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Theory Conspiracy: Helping Students Find Meaning Inside the Music

Nick Little | February 2013

    Two years ago, schools in Kentucky were in session for 187 days. During that time, the Campbell County High School Band program, which consists of multiple concert bands, a pep band, a marching band, multiple jazz bands, and chamber ensembles, gave 67 performances, which averages to one every three days during the school year. Throughout the year, I found myself frequently worrying about the next performance, always convinced we would not be prepared. I began to worry more about the next performance than developing my students and helping them grow into mature musicians.
    My ensembles became a cycle of handing out music, hammering the desired sound into their ears, having them regurgitate it for an audience, and repeating the cycle a month later. The process was a stressful rush to the finish line, and students felt worn out at the end of the year. They experienced copious amounts of great music, but their understanding of it was so shallow, they couldn’t appreciate what they had accomplished. I expected my students to have a feeling akin to completing a masterful painting, satisfied and fulfilled, but instead they felt that they just finished a year’s worth of painting by numbers.
    This disappointment made me rethink not just my approach to performances but also my overall teaching strategy. Last year, I began experimenting with using more music theory in my ensembles in an attempt to increase their musical understanding without sacrificing their technical ability. I had tried this before, but in my previous experiences, music theory in the ensemble setting was a cumbersome, time-consuming endeavor that slowed the pace of rehearsal and was completely disconnected to the performance responsibility of the ensemble. I wasted too much rehearsal time talking, it was difficult to teach the same concepts to students at mixed ability levels, and it was even more difficult to hold individuals accountable for the information. With 50 students in class, it is impossible to pull each into your office one by one to assess their knowledge. It takes too much time.
    What I wanted was a way to teach theory concepts during rehearsal that made it easy for every student to participate and related to the responsibilities and expectations of the performance of their concert repertoire. I chose the simplest manifestation of tonal harmony, the major scale. Major scales are something that every band student understands on some level. The scale relates to every piece of music we play, even those in minor tonalities, as well as to many upper-level music theory concepts.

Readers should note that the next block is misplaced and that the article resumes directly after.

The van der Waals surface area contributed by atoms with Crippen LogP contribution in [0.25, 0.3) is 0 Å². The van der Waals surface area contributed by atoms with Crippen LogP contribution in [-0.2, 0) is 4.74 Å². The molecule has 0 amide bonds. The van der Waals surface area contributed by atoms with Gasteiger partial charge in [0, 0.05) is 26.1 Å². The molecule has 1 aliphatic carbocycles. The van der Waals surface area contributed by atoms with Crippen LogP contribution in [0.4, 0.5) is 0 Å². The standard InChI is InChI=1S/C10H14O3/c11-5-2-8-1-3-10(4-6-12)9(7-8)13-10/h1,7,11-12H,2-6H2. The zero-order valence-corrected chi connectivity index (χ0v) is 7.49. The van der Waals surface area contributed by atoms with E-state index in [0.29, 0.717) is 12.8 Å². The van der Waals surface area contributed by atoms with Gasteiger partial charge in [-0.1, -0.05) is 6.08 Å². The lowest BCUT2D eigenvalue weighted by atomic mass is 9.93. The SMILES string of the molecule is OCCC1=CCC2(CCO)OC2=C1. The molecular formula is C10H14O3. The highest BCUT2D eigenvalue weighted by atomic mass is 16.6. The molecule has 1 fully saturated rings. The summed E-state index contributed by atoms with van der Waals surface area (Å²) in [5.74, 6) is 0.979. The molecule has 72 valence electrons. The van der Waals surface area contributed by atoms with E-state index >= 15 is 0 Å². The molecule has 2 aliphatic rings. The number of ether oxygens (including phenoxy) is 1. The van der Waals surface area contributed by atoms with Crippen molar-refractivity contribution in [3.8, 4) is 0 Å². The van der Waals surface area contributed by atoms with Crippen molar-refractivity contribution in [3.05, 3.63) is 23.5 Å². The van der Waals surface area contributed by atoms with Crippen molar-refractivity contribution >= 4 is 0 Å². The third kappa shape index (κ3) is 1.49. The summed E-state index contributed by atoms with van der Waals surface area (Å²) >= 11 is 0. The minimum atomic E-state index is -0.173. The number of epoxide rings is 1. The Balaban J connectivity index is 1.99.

From the Circle of Fifths to Scales
    Previously, part of our warmup included playing all major scales, both out of the book and from memory. I thought this meant that my students understood major scales but I was wrong. They only memorized and regurgitated major scales. We abandoned the scale portion of our method book and began relying solely on the circle of fifths for constructing major scales. The circle of fifths has all the information students need to do this.
    In method books and concert literature, transposition is done for the students, so many never make a connection between concert pitch and their instrument. I have heard transposition referred to as an upper-level concept, something that would be nice if students knew how to do it. I could not disagree more. Transposition is a requirement. If we cannot discuss music in concert pitch fluently, rehearsal time will be wasted. The first thing students should know is how to deduce the tonic for their instrument and the accidentals needed for the scale. The circle I draw has G to the right of C and F to the left of C. For students who play Bb instruments, I teach them that because Bb is two ticks to the left of C, when I call out a note in concert pitch, they can find what note that is for them by moving two clicks to the right, to offset the fact that Bb is two clicks to the left of C. F instruments move one click to the right, and Eb instruments move three clicks to the right. For directors who have the notes in the circle going the other way (F to the right of C), the directions are reversed.